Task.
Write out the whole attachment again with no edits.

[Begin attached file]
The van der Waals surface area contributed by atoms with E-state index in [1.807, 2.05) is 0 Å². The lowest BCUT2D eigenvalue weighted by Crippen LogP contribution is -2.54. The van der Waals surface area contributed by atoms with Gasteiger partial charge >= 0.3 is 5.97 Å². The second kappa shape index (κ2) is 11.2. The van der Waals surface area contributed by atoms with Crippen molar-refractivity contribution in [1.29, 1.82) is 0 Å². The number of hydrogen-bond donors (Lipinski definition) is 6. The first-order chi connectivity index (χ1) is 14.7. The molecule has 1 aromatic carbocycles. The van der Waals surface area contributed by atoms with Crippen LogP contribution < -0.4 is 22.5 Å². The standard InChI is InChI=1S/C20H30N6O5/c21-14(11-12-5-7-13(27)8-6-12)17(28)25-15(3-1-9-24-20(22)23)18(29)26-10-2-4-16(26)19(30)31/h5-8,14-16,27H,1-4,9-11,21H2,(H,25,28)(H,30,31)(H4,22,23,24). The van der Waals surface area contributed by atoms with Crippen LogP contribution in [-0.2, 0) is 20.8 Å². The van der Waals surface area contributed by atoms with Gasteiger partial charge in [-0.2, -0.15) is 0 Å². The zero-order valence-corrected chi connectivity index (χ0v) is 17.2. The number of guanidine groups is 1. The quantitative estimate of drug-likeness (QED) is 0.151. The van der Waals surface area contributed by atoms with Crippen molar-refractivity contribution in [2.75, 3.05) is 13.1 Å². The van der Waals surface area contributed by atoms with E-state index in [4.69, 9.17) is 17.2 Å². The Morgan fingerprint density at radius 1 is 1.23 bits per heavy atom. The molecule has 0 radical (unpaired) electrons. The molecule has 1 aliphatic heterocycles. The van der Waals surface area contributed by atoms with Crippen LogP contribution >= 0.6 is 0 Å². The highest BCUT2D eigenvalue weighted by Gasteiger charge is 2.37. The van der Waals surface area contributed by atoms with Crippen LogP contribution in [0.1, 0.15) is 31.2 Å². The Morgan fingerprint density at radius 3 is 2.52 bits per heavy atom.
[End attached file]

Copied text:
The van der Waals surface area contributed by atoms with E-state index in [1.807, 2.05) is 0 Å². The lowest BCUT2D eigenvalue weighted by Crippen LogP contribution is -2.54. The van der Waals surface area contributed by atoms with Gasteiger partial charge >= 0.3 is 5.97 Å². The second kappa shape index (κ2) is 11.2. The van der Waals surface area contributed by atoms with Crippen molar-refractivity contribution in [1.29, 1.82) is 0 Å². The number of hydrogen-bond donors (Lipinski definition) is 6. The first-order chi connectivity index (χ1) is 14.7. The molecule has 1 aromatic carbocycles. The van der Waals surface area contributed by atoms with Crippen LogP contribution < -0.4 is 22.5 Å². The standard InChI is InChI=1S/C20H30N6O5/c21-14(11-12-5-7-13(27)8-6-12)17(28)25-15(3-1-9-24-20(22)23)18(29)26-10-2-4-16(26)19(30)31/h5-8,14-16,27H,1-4,9-11,21H2,(H,25,28)(H,30,31)(H4,22,23,24). The van der Waals surface area contributed by atoms with Crippen LogP contribution in [-0.2, 0) is 20.8 Å². The van der Waals surface area contributed by atoms with Gasteiger partial charge in [-0.2, -0.15) is 0 Å². The zero-order valence-corrected chi connectivity index (χ0v) is 17.2. The number of guanidine groups is 1. The quantitative estimate of drug-likeness (QED) is 0.151. The van der Waals surface area contributed by atoms with Crippen molar-refractivity contribution in [2.75, 3.05) is 13.1 Å². The van der Waals surface area contributed by atoms with E-state index in [4.69, 9.17) is 17.2 Å². The Morgan fingerprint density at radius 1 is 1.23 bits per heavy atom. The molecule has 0 radical (unpaired) electrons. The molecule has 1 aliphatic heterocycles. The van der Waals surface area contributed by atoms with Crippen LogP contribution >= 0.6 is 0 Å². The highest BCUT2D eigenvalue weighted by Gasteiger charge is 2.37. The van der Waals surface area contributed by atoms with Crippen LogP contribution in [0.1, 0.15) is 31.2 Å². The Morgan fingerprint density at radius 3 is 2.52 bits per heavy atom.